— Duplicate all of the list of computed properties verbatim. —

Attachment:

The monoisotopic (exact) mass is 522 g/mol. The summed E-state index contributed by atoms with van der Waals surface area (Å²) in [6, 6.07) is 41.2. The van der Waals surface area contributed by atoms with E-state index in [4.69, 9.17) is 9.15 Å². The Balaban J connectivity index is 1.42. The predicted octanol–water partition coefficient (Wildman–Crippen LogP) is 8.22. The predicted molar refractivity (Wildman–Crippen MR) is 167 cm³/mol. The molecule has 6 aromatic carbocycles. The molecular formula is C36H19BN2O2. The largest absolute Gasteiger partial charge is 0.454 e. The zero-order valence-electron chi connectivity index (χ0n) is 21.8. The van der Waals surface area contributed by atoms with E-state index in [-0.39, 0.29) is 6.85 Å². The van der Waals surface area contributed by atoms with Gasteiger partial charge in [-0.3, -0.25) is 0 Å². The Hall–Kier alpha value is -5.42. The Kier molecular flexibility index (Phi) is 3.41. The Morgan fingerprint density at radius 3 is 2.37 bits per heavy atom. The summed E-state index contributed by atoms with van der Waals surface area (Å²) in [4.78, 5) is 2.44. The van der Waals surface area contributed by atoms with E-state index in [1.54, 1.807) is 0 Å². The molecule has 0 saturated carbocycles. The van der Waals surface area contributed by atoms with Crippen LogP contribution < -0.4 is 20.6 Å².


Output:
The monoisotopic (exact) mass is 522 g/mol. The summed E-state index contributed by atoms with van der Waals surface area (Å²) in [6, 6.07) is 41.2. The van der Waals surface area contributed by atoms with E-state index in [4.69, 9.17) is 9.15 Å². The Balaban J connectivity index is 1.42. The predicted octanol–water partition coefficient (Wildman–Crippen LogP) is 8.22. The predicted molar refractivity (Wildman–Crippen MR) is 167 cm³/mol. The molecule has 6 aromatic carbocycles. The molecular formula is C36H19BN2O2. The largest absolute Gasteiger partial charge is 0.454 e. The zero-order valence-electron chi connectivity index (χ0n) is 21.8. The van der Waals surface area contributed by atoms with E-state index in [-0.39, 0.29) is 6.85 Å². The van der Waals surface area contributed by atoms with Gasteiger partial charge in [-0.3, -0.25) is 0 Å². The Hall–Kier alpha value is -5.42. The Kier molecular flexibility index (Phi) is 3.41. The Morgan fingerprint density at radius 3 is 2.37 bits per heavy atom. The summed E-state index contributed by atoms with van der Waals surface area (Å²) in [4.78, 5) is 2.44. The van der Waals surface area contributed by atoms with E-state index in [1.54, 1.807) is 0 Å². The molecule has 0 saturated carbocycles. The van der Waals surface area contributed by atoms with Crippen LogP contribution < -0.4 is 20.6 Å².